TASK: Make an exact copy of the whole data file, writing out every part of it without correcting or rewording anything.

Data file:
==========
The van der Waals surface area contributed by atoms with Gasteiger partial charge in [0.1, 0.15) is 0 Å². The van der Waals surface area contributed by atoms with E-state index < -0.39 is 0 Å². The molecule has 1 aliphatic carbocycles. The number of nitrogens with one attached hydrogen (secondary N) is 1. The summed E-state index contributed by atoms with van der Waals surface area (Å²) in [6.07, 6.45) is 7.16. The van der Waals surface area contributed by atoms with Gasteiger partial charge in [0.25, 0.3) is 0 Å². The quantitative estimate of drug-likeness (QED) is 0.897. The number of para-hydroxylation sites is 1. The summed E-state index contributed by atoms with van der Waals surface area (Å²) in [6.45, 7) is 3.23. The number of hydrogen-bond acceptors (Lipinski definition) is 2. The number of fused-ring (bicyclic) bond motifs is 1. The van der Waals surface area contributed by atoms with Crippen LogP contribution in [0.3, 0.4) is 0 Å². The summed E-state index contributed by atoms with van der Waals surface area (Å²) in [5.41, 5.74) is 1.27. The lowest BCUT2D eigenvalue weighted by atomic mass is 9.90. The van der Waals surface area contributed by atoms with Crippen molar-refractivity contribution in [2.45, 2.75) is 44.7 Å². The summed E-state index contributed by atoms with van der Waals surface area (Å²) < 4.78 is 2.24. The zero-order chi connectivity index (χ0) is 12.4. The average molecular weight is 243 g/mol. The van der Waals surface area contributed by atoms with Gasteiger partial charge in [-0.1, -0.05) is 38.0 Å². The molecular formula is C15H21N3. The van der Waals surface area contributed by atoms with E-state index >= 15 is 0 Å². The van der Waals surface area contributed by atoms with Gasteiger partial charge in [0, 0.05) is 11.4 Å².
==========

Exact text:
The van der Waals surface area contributed by atoms with Gasteiger partial charge in [0.1, 0.15) is 0 Å². The van der Waals surface area contributed by atoms with E-state index < -0.39 is 0 Å². The molecule has 1 aliphatic carbocycles. The number of nitrogens with one attached hydrogen (secondary N) is 1. The summed E-state index contributed by atoms with van der Waals surface area (Å²) in [6.07, 6.45) is 7.16. The van der Waals surface area contributed by atoms with Gasteiger partial charge in [0.25, 0.3) is 0 Å². The quantitative estimate of drug-likeness (QED) is 0.897. The number of para-hydroxylation sites is 1. The summed E-state index contributed by atoms with van der Waals surface area (Å²) in [6.45, 7) is 3.23. The number of hydrogen-bond acceptors (Lipinski definition) is 2. The number of fused-ring (bicyclic) bond motifs is 1. The van der Waals surface area contributed by atoms with Crippen LogP contribution in [0.3, 0.4) is 0 Å². The summed E-state index contributed by atoms with van der Waals surface area (Å²) in [5.41, 5.74) is 1.27. The lowest BCUT2D eigenvalue weighted by atomic mass is 9.90. The van der Waals surface area contributed by atoms with Crippen molar-refractivity contribution in [2.45, 2.75) is 44.7 Å². The summed E-state index contributed by atoms with van der Waals surface area (Å²) < 4.78 is 2.24. The zero-order chi connectivity index (χ0) is 12.4. The average molecular weight is 243 g/mol. The van der Waals surface area contributed by atoms with Gasteiger partial charge in [-0.1, -0.05) is 38.0 Å². The molecular formula is C15H21N3. The van der Waals surface area contributed by atoms with E-state index >= 15 is 0 Å². The van der Waals surface area contributed by atoms with Gasteiger partial charge in [0, 0.05) is 11.4 Å².